Someone once told me the best way to down-size your rubbish is to peek in the bin and see what you often throw out. Gross, I know, but essential if you don’t know where to start on your reusable journey.
Full disclaimer: I’m not a totally flawless candidate for zero-waste living. I’ve dramatically reduced my refuse and increased good practices, but I’m not perfect! And who can be? If that’s you, kudos...
Anyway, what did you find in your rubbish? Coffee cups, plastic bags, single-use drink bottles, food scraps?
I list these things because personally; these were the easiest parts to swap for reusable options. Here are some ideas where you might do the same.
Take-away coffee cups. Two alternatives:
1) Splurge and invest in two reusable cups. Buy a lightweight (preferably bamboo) one and leave it in your bag. Have another one in the office or at home (perhaps made from glass or ceramic material.)
2) When it’s safe again and Coronavirus has left our shores, allow some extra time to sit and enjoy your morning brew at the cafe rather than always taking out.
Plastic Bags. I have three sets and here are some extra suggestions too:
1) My ‘everything’ bag: I have a small and compact bag, which lives in my day pack. I use it if I purchase anything from the shops. It’s great for travelling and using it as a beach tote too. Very sturdy and easy to sew up if it breaks.
2) Grocery bags: Simple.
3) Produce bags: I use Onya bags, which I bought online. They live in a brown leather pouch and stay inside my grocery bags. Perfect for travelling also.
4) Bread bag: Another Onya product. Find a local bakery to support while you’re at it, and they might have their own merch too.
5) Try hitting up your butcher or local deli to ask if they could put your items in a container. Most are happy to oblige and if not, keep pestering them!
6) Take-away containers: Love UberEats? Ring the restaurant beforehand and ask to supply your own containers. Otherwise, you can reuse the takeaway plastics for freezing leftovers and storing food in the cupboard (rice, nuts, etc). Give them a thorough clean of course.
7) Bin-liners: Ever used compostable liners? They’re great, but make sure you line the bin with some newspaper to prevent any leakage.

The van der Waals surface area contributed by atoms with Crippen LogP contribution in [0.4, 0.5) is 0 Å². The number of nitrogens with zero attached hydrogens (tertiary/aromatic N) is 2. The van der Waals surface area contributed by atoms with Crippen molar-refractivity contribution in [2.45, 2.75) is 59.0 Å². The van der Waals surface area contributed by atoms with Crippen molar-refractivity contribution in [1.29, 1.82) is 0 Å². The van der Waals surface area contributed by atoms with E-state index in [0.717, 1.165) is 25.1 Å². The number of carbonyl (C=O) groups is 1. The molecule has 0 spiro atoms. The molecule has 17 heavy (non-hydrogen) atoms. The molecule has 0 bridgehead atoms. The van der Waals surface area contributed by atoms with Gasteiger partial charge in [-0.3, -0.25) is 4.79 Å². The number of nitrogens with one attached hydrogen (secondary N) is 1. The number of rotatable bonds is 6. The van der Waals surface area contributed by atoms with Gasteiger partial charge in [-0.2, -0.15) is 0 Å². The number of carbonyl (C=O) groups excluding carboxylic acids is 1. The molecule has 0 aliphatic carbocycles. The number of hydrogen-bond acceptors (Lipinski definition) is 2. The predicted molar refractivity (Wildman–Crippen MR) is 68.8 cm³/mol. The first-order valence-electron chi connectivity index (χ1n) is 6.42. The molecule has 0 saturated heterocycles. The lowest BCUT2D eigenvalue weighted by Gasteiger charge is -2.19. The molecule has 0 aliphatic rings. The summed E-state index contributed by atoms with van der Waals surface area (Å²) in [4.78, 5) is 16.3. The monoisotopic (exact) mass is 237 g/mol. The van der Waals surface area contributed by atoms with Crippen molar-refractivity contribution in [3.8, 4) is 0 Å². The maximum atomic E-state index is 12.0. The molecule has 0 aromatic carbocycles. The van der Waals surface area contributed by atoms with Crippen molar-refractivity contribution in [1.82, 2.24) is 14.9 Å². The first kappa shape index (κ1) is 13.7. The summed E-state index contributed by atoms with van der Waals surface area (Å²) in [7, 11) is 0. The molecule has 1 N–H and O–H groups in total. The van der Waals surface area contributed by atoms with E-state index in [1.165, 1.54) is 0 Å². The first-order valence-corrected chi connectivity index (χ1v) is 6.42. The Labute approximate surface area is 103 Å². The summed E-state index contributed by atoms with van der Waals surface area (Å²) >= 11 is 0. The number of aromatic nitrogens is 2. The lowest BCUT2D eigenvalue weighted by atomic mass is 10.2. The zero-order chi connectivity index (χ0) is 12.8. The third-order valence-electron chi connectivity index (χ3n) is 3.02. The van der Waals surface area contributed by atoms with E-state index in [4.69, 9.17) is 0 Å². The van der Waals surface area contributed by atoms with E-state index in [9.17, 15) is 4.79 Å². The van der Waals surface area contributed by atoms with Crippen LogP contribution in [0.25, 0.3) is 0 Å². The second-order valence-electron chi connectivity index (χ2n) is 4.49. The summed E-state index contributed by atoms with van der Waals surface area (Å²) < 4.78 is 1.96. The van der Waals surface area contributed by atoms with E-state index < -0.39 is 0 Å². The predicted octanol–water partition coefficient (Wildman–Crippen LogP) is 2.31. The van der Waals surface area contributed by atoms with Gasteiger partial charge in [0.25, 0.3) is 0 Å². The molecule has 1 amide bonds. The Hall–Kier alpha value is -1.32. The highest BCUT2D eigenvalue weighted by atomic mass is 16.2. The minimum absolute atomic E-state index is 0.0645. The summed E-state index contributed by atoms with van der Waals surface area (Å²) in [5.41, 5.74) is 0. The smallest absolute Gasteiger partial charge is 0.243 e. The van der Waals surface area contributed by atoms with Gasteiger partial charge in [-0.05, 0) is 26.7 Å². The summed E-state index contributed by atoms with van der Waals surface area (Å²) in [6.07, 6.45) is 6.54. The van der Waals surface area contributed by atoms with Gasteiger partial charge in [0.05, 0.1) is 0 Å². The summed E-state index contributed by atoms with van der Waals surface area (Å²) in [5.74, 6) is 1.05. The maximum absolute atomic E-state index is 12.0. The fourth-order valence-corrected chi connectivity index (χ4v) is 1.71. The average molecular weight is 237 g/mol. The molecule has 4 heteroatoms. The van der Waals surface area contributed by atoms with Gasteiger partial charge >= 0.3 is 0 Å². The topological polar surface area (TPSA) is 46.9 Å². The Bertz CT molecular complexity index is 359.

Ok, how about some more ideas while we’re at it?
Single-use drink bottles (Our sworn nemesis):
1) I prefer stainless steel water bottles as they keep the contents chilled for up to 24-hours. I have three sizes depending on what I am doing, but I carry my drink bottle EVERYWHERE.
2) Source a market where you can buy drinks in bulk. You can easily do this with kombucha and OJ, but unfortunately, I haven’t found any other varieties. Feel free to recommend any you come across. If you like soda water, invest in a soda-stream.
Food Scraps - If you don’t have a garden or compost:
1) Check out “share my waste” or a similar service which takes your scraps for composting.
2) If you own a home and your council permits it, purchase a green bin. They’ll compost your scraps for you. If you are a renter (like me), ask your landlord to buy on your behalf.
3) Use your vegetable scraps to make stock (you can freeze this for later use in soups etc.)
Reducing your waste doesn’t have to be time-consuming or tricky.
Start small, give yourself time to adapt, and learn from others. People are a wealth of knowledge, but it’s not a competition either. Do it on your terms and come up with solutions that fit your lifestyle!
As always, share some of your waste-reducing tips below and we may steal a couple ourselves.Our Moon mission is to promote the use of reusable products to help improve the health of the planet and everyone on it. You can join the reusable revolution by purchasing a Moon Reusable product here
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